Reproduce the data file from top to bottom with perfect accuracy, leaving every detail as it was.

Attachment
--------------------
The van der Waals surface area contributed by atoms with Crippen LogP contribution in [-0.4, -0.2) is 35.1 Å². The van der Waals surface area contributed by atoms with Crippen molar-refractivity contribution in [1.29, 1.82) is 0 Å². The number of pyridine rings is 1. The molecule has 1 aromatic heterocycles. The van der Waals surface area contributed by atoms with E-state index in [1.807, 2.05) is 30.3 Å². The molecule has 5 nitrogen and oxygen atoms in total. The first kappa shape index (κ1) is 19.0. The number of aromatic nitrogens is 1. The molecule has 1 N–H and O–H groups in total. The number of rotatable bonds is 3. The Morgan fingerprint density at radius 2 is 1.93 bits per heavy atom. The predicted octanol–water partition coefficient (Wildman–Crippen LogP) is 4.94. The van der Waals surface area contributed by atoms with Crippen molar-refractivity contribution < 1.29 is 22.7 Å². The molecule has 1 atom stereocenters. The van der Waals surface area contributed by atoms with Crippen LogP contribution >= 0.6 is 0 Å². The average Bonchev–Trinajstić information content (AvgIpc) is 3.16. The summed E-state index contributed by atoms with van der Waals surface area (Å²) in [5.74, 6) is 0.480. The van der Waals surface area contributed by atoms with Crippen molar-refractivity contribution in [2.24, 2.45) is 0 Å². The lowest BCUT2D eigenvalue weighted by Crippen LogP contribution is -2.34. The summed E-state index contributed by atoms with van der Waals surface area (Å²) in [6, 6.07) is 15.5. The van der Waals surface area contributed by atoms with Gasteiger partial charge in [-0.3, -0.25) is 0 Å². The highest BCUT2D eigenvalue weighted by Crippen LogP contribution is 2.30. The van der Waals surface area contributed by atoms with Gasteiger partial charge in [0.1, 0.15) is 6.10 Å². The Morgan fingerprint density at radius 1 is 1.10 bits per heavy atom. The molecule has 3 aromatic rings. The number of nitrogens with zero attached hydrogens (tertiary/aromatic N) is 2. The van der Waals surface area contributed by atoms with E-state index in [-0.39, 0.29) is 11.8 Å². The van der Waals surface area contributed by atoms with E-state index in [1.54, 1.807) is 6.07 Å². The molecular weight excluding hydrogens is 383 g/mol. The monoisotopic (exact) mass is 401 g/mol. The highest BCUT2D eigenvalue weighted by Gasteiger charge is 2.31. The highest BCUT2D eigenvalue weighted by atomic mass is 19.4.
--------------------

The van der Waals surface area contributed by atoms with Crippen LogP contribution in [-0.4, -0.2) is 35.1 Å². The van der Waals surface area contributed by atoms with Crippen molar-refractivity contribution in [1.29, 1.82) is 0 Å². The number of pyridine rings is 1. The molecule has 1 aromatic heterocycles. The van der Waals surface area contributed by atoms with E-state index in [1.807, 2.05) is 30.3 Å². The molecule has 5 nitrogen and oxygen atoms in total. The first kappa shape index (κ1) is 19.0. The number of aromatic nitrogens is 1. The molecule has 1 N–H and O–H groups in total. The number of rotatable bonds is 3. The Morgan fingerprint density at radius 2 is 1.93 bits per heavy atom. The predicted octanol–water partition coefficient (Wildman–Crippen LogP) is 4.94. The van der Waals surface area contributed by atoms with Crippen molar-refractivity contribution < 1.29 is 22.7 Å². The molecule has 1 atom stereocenters. The van der Waals surface area contributed by atoms with Crippen LogP contribution >= 0.6 is 0 Å². The average Bonchev–Trinajstić information content (AvgIpc) is 3.16. The summed E-state index contributed by atoms with van der Waals surface area (Å²) in [5.74, 6) is 0.480. The van der Waals surface area contributed by atoms with Crippen molar-refractivity contribution in [2.24, 2.45) is 0 Å². The lowest BCUT2D eigenvalue weighted by Crippen LogP contribution is -2.34. The summed E-state index contributed by atoms with van der Waals surface area (Å²) in [6, 6.07) is 15.5. The van der Waals surface area contributed by atoms with Gasteiger partial charge in [-0.3, -0.25) is 0 Å². The highest BCUT2D eigenvalue weighted by Crippen LogP contribution is 2.30. The van der Waals surface area contributed by atoms with Gasteiger partial charge in [0.1, 0.15) is 6.10 Å². The Morgan fingerprint density at radius 1 is 1.10 bits per heavy atom. The molecule has 3 aromatic rings. The number of nitrogens with zero attached hydrogens (tertiary/aromatic N) is 2. The van der Waals surface area contributed by atoms with E-state index in [-0.39, 0.29) is 11.8 Å². The van der Waals surface area contributed by atoms with E-state index in [1.54, 1.807) is 6.07 Å². The molecular weight excluding hydrogens is 383 g/mol. The monoisotopic (exact) mass is 401 g/mol. The highest BCUT2D eigenvalue weighted by Gasteiger charge is 2.31. The highest BCUT2D eigenvalue weighted by atomic mass is 19.4.